Clean Flavors in the Spotlight
560 Divisadero St. (at Hayes), San Francisco
North of the Panhandle
Open daily for dinner
Reservations, major credit cards accepted
Nopa is a restaurant that I’ve been meaning to try for a long time, but never could get myself out to that area of the city (which the restaurant has staked out to be North of the Panhandle but I always thought was more the Western Addition). But I’ve always had hints of Nopa’s grandeur at food events, where I got some teaser tasting of the talents of Chef Laurence Jossel, who seems to excel in using fresh, seasonal ingredients in simple but tasty dishes.
Nopa was white-hot when it opened in 2006, and some say it is still going strong attracting the crowds. For awhile it was the destination restaurant in the hood, but now it’s spawned an equally popular little sister (the Mexican restaurant Nopalito), and Bar Crudo has recently opened up a couple of blocks away.
When I finally took the time to travel out to check out Nopa, I got there early so I could grab a stool at the back counter that faces the open kitchen. Walk-ins are seated at the bar or at an adjacent communal table, but I’d heard that the fun is at the four-stool counter facing the wood-fire oven.
Side note: The bar is bustling in the early evenings because Nopa offers some of the best drinks in town, served up by some of the more experienced bartenders in the city.
Because of the emphasis on seasonal ingredients, the menu changes almost daily. It’s also not as extensive as I imagined, although it offered a nice variety of appetizers. A nice indicator of my meal to come was the amuse bouche sent out by the kitchen. I was surprised to receive an amuse at a casual restaurant. These are typically reserved for more fine-dining establishments, but who am I to complain? What I got was a mini croistini topped with a mini Greek salad, with ingredients like mini diced cucumbers, olives and feta cheese. But it was dressed in a bright lemon vinaigrette that was bright and refreshing, waking up my palate like how an amuse should behave.
After that promising start, I ordered the Grilled Monterey Sardines ($10), which was served simply dressed with some olive oil and topped off with cherry tomatoes confit. From the first bite I could taste the freshness of the sardines, and the cherry tomatoes were bursting with summer flavors. As a nice touch of contrast, Chef Jossel adds flash-fried spiced chickpeas that are entertaining to bite into for their airy crunchiness. The overall dish was simple but elegant.
I also couldn’t pass up ordering the Sweet Corn Soup ($8) just because I love summer corn. The simple corn soup was topped with a swirl of harissa, a North African/Middle Eastern spice. I blended the spice with the rest of my soup, turning it into a pinkish hue and adding a splendid back heat to the sweet corn.
For my entrée, I ordered the special of the night, which was an Osso Bucco ($25) made from pork instead of the traditional veal shanks. The braised pork was tender and juicy that easily pulled away from the center bone. The dish was distinguished by an accompanying aioli that tasted similar to the harissa but I couldn’t say for sure what it was. There was a slight tang like tomato but it was spicy with a Middle Eastern flavor. Whatever it was, it nicely complemented the dish, adding just a slightly different twist. (A reader pointed out that it wasn't an aioli but a romesco sauce.) The cranberry beans and spinach served with the dish were also nicely prepared (and who knew cranberry beans were so big?).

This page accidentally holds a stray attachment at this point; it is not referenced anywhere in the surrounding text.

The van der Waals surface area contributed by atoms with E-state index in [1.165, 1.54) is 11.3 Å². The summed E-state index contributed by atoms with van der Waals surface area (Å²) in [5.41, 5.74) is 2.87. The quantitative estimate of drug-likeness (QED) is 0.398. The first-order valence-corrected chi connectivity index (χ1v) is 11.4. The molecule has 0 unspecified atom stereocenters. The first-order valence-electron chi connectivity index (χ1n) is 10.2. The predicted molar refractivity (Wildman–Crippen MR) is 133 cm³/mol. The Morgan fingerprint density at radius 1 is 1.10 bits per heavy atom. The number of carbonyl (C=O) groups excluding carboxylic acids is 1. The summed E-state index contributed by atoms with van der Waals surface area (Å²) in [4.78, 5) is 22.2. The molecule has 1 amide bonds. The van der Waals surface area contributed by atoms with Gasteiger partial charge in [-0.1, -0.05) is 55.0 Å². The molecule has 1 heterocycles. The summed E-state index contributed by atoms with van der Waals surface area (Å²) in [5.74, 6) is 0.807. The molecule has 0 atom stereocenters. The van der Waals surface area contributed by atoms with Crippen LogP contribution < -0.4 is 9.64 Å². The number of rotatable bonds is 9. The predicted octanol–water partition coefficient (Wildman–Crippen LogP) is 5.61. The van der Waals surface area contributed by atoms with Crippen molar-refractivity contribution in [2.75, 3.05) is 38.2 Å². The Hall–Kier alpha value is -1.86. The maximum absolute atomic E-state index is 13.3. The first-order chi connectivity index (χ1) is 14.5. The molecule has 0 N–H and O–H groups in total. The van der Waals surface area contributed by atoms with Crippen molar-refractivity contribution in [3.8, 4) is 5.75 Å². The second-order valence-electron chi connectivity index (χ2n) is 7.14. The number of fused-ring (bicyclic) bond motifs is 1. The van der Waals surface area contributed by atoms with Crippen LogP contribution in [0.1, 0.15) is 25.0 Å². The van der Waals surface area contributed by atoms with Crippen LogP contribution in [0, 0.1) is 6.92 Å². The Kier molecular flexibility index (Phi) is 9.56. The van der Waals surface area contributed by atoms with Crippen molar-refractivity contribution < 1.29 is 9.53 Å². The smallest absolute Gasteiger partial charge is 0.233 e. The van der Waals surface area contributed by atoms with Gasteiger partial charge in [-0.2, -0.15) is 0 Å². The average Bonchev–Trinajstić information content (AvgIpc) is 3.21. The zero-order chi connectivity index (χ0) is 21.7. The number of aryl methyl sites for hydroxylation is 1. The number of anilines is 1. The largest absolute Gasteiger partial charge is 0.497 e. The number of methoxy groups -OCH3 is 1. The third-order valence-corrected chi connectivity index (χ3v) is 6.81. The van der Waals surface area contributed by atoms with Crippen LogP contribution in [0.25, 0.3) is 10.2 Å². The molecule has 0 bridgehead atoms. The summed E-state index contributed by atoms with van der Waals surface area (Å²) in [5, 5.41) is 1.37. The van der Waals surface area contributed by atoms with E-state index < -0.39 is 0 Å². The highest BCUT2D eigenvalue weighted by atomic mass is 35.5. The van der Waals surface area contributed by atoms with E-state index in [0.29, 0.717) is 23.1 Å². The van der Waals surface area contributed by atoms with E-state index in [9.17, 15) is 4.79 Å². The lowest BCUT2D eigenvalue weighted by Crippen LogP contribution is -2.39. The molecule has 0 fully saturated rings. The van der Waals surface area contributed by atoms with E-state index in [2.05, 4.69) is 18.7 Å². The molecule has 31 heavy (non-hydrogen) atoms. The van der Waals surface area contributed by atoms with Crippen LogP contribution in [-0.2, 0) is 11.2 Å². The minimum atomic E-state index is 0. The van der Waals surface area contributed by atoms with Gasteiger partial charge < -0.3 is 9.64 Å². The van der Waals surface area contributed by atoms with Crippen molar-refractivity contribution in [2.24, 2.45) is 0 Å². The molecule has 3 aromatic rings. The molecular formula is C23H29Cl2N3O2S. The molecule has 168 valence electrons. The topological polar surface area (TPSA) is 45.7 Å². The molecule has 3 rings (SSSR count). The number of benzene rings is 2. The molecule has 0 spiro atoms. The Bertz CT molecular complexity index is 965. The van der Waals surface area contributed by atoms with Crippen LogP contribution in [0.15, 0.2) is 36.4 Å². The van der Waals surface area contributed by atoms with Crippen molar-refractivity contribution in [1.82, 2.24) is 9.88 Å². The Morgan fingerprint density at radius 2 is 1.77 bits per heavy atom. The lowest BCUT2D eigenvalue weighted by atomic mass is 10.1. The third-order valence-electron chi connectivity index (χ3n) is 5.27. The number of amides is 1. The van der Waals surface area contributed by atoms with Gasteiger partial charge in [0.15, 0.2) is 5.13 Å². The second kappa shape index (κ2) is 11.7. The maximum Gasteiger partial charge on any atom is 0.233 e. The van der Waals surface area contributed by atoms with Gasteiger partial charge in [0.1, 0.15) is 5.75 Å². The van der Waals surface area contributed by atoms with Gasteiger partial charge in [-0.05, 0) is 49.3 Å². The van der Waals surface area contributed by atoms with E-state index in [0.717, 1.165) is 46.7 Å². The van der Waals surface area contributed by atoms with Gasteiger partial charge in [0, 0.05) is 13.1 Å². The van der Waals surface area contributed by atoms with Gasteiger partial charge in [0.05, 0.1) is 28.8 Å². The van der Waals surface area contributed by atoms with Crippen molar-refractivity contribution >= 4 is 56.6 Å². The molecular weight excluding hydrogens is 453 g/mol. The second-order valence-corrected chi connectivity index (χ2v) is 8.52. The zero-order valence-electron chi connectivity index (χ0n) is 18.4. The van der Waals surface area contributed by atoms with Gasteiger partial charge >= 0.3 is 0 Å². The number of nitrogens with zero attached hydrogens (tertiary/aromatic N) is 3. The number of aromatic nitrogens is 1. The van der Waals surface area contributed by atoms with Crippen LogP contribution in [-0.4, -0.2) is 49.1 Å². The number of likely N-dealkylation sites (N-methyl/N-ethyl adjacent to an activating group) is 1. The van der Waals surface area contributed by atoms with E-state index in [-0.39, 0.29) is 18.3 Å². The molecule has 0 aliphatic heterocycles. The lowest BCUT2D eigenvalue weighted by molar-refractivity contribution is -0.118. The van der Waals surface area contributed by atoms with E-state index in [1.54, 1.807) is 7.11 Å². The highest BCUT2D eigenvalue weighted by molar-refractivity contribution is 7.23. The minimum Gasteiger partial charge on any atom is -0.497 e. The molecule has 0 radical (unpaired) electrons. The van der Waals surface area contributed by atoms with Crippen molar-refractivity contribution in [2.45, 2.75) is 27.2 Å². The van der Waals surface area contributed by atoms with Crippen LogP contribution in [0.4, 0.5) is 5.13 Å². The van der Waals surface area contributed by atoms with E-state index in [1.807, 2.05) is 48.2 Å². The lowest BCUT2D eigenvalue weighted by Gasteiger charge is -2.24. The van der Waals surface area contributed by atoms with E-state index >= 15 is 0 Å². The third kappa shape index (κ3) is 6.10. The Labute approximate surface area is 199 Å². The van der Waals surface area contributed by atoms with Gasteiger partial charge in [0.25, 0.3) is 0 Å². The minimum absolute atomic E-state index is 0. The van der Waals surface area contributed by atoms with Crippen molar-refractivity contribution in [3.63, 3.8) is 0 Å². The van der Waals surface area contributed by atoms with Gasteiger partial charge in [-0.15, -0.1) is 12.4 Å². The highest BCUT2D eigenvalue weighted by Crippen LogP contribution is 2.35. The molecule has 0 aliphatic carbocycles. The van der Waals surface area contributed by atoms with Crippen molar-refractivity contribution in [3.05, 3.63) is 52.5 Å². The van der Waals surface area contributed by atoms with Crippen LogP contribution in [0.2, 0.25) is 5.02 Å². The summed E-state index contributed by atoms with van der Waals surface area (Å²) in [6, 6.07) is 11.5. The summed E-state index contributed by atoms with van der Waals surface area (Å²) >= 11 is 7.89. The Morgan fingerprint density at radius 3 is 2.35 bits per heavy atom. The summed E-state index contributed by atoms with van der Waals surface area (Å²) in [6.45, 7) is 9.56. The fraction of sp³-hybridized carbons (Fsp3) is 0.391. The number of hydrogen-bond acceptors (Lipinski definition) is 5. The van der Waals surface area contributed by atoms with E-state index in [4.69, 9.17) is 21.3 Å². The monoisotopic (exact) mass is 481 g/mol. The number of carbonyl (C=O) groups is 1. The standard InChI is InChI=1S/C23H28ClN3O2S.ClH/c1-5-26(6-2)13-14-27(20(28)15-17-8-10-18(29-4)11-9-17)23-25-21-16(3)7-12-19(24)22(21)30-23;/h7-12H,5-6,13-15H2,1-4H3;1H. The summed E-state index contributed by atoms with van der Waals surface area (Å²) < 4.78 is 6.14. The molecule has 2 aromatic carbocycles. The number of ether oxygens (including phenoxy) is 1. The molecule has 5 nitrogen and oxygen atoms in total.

I ended my evening with the Sour Cherry Clafoutis ($8), which is a French cake that reminds me a lot of this wonderful warm pineapple cake I had in Vietnam. Nopa’s version was filled with cherries that weren’t that sour. I actually wanted to have more of the cherry flavor because the cake tasted mostly of vanilla. While it was nice, I felt it could have been served a bit more warm and the sauce on the plate could have been served a bit more cold. So maybe it was just an off night for dessert?
While the counter was a fun place to people watch (although I thought the chef felt like he was an animal at the zoo being watched), the rest of the restaurant looks like a lively place to dine no matter where you are—whether the main dining area downstairs or the cool mezzanine that gives a birds-eye view of all the action.
Overall, I left Nopa feeling rewarded for making the journey out to this lonely part of town. The service was friendly and paced just right so you feel welcomed and not rushed, and the food is spot on with clean flavors and just a few tiny tweaks of surprise.
Single guy rating: 4.25 stars (Strong and steady)
Explanation of the single guy's rating system:
1 star = perfect for college students
2 stars = perfect for new diners
3 stars = perfect for foodies
4 stars = perfect for expense accounts
5 stars = perfect for any guy's dream dinner
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Friday, August 07, 2009
Clean Flavors in the Spotlight